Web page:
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Hair, makeup, extended maternity benefits: Army makes changes to improve trust and culture

From less strict hair standards to moms given more time with their newborn babies, the Army is making changes in hopes of improving culture.

KILLEEN, Texas —

Changes made to build a better culture in the Army are affecting women soldiers in positive ways: from less strict hair standards to moms given more time with their newborn babies.

Women soldiers now have the option to wear neutral shades of nail polish, makeup, stud earrings, ponytails and braids. It’s one part of the comprehensive changes at Fort Hood and the Army for procedures, building trust and improving culture following the death of Vanessa Guillen.

Another part of the change is new moms have a non-deployment option, meaning they can’t be deployed for a year after their baby is born. 

Sgt. Ashlee Ibarra, 34, is a single mother of two. She was deployed when her now, 15-year-old daughter was only 4 months old, so her daughter was raised by Ibarra’s family in Frisco. The changes for new mothers in the Army would have prevented that.

I'm telling you – that gets me in my heart,” Ibarra said through teary eyes. “That's exciting. It always makes me want to cry. That shows that they [the Army] care you know, so that’s great.” 

She’s now a platoon leader in the same unit where Vanessa Guillen was. One of her soldiers was pregnant and Ibarra got to share the news with her about the changes for new moms. 

RELATED: Rebuilding trust after tragedy: How Vanessa Guillen's death changed Fort Hood and the Army

“You get to stay with your baby, you get to have that year,” Ibarra said. “That’s another thing to tell you and families out there and mothers, that things are changing it’s happening a lot more than I even realize. More is to come.” 

Maj. Gabriela "Gabby" Thompson has a 6-year-old, so she understands the need for extended benefits for moms. She said she had anxiety when she went back to work after 12 weeks.  

We [the Army] moved too fast and too hard for so many years," Thompson said. "Now giving women who have babies that full year to kind of figure out life...that’s just great because people just need time to be people."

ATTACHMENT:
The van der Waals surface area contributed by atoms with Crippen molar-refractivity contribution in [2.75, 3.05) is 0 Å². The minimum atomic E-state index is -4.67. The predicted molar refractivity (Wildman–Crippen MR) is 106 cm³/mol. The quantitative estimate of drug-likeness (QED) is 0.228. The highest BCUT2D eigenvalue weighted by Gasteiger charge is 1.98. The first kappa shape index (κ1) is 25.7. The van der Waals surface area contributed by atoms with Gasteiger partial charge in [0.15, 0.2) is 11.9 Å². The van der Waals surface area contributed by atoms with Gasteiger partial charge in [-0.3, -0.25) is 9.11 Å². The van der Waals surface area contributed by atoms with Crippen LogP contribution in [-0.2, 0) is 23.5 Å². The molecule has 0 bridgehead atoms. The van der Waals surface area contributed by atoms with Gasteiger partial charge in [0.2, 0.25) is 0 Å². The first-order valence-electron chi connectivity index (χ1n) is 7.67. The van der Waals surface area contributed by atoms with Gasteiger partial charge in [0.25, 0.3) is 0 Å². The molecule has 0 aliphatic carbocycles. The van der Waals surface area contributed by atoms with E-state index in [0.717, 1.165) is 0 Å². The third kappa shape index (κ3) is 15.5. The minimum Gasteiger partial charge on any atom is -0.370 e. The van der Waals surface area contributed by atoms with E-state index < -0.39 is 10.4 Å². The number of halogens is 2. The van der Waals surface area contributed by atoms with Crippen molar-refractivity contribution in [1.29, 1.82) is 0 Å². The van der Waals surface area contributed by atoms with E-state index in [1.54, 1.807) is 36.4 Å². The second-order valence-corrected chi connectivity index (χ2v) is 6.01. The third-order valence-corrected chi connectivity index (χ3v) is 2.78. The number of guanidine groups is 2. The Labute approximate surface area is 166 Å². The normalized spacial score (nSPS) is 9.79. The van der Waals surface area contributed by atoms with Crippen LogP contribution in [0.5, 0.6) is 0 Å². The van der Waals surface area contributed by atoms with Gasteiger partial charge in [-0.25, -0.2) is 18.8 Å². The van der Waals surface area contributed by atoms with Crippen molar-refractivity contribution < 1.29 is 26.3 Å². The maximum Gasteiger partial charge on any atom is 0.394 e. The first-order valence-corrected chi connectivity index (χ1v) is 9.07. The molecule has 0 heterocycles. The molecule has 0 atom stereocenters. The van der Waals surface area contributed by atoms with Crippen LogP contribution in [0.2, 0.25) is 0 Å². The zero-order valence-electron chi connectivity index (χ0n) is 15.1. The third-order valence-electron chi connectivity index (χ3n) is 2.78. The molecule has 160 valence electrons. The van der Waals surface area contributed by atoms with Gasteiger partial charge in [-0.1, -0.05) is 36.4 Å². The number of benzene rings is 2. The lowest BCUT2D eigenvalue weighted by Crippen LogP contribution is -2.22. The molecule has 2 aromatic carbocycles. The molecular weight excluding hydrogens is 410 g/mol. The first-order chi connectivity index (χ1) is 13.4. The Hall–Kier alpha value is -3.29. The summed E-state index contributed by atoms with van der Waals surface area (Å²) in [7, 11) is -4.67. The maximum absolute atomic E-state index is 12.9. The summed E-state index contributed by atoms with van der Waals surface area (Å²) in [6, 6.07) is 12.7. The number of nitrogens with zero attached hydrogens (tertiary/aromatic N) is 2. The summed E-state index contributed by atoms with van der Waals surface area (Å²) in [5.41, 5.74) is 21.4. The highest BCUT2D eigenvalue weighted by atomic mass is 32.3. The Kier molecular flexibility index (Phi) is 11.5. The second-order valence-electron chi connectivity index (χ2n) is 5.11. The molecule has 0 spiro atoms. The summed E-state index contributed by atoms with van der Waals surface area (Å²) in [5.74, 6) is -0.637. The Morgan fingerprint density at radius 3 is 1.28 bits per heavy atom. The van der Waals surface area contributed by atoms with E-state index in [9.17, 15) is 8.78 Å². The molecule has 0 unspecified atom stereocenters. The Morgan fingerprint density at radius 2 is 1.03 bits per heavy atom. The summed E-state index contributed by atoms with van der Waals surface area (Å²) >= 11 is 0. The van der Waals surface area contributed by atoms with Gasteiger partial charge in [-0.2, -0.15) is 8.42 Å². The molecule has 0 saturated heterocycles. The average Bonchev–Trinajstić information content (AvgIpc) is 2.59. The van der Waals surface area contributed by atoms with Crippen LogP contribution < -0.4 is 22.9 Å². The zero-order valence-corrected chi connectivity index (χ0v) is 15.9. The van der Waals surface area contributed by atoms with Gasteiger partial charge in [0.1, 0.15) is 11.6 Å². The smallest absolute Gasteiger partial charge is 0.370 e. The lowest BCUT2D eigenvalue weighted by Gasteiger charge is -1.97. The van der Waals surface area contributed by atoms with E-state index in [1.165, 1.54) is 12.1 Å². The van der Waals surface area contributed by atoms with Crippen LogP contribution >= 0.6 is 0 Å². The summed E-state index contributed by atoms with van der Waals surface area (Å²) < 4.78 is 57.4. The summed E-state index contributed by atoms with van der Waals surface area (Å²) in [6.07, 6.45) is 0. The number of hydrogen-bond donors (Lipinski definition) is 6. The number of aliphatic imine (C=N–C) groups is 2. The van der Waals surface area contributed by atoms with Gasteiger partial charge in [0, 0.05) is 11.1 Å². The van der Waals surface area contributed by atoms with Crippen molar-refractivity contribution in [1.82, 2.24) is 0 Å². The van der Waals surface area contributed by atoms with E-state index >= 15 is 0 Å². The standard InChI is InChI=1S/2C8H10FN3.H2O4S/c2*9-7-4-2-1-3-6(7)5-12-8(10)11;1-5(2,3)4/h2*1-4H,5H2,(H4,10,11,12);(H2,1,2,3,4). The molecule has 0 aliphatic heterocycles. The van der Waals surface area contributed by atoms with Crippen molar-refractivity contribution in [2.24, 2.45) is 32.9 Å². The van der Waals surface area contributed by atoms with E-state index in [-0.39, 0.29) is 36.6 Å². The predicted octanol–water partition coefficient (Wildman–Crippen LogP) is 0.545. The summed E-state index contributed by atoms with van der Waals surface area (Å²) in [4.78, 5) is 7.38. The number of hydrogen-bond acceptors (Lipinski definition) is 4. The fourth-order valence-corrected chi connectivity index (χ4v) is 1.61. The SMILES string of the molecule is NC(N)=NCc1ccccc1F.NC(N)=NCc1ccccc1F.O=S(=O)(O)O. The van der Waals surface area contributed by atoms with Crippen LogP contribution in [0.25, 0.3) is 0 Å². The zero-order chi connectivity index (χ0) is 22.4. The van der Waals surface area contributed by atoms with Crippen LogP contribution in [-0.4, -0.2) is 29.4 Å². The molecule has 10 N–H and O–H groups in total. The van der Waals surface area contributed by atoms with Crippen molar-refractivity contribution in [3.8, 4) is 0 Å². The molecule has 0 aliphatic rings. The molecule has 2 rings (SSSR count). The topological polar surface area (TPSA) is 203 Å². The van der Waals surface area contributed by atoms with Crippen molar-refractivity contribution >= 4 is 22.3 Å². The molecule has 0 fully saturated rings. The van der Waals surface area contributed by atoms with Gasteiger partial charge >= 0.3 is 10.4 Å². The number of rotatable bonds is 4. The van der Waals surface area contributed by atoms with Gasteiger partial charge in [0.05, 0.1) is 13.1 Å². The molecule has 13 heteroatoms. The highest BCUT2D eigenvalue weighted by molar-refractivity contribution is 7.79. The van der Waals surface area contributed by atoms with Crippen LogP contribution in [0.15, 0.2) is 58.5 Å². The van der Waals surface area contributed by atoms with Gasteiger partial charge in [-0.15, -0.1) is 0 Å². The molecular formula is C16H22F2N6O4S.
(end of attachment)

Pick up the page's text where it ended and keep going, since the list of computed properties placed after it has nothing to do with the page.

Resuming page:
The standards for earrings changed everyday life for Thompson as well. She wears diamond stud earrings. 

“I feel a little better. It helps me not get called ‘sir’ so much because before the earrings, I’d probably get called sir three or four times a week,” Thompson said. “I haven’t gotten called sir once since I’ve worn the earrings.”    

On social media, female soldiers use the hashtag #jewelsinboots to share selfies in their earrings, celebrating the changes.

“Your attitude determines your altitude,” said Sgt. 1st class Latoya Greene. “Come in with a right attitude, that’s how elevated you will be.” 

Before the changes, Greene wasn’t allowed to wear braids. She’s been at Fort Hood for 17 years. 

"It has changed for the better," Ibarra said. "Yes, it’s earrings, but it’s earrings to show that we are still mothers and we are still daughters."

The Army, at one point, allowed shades of nail polish but then changed requirements to clear polish only. 

Thompson said on the first day that women could wear ponytails, all the women in her office rocked ponytails. She called the changes a win for the Army. 

Yes, we are all soldiers and we are in the same uniform, but we are women and we are men and we like different things to have different grooming standards,” Thompson said. “We like to look nice.” 

The hair changes also address a health concern – women were reporting that their hair was falling out or damaged because of wearing tight buns nearly every day for years, Thompson said. It could also cause headaches. 

“Again, that’s focusing on the person, not just being a soldier and showing up to work,” Thompson said. “I'm focusing on you as a person and that is the Army saying we are focusing on you as women, and we care. It's not fair that women should be subjected to hair loss, you know physical problems because we have to have our hair in a bun.” 

As a little girl when asked what she wanted to be when she grew up, she told people that she wanted to be a sniper and they looked at her funny. 

“And girls are doing that now [being snipers]. There are so many different opportunities, and the opportunities continue to grow for women in the Army,” Thompson said. “If you want to join the Army, come on. We are here.” 

Reporter Malini Basu contributed to this report.

Credit: WFAA/Eline de Bruijn
Maj. Gabriela "Gabby" Thompson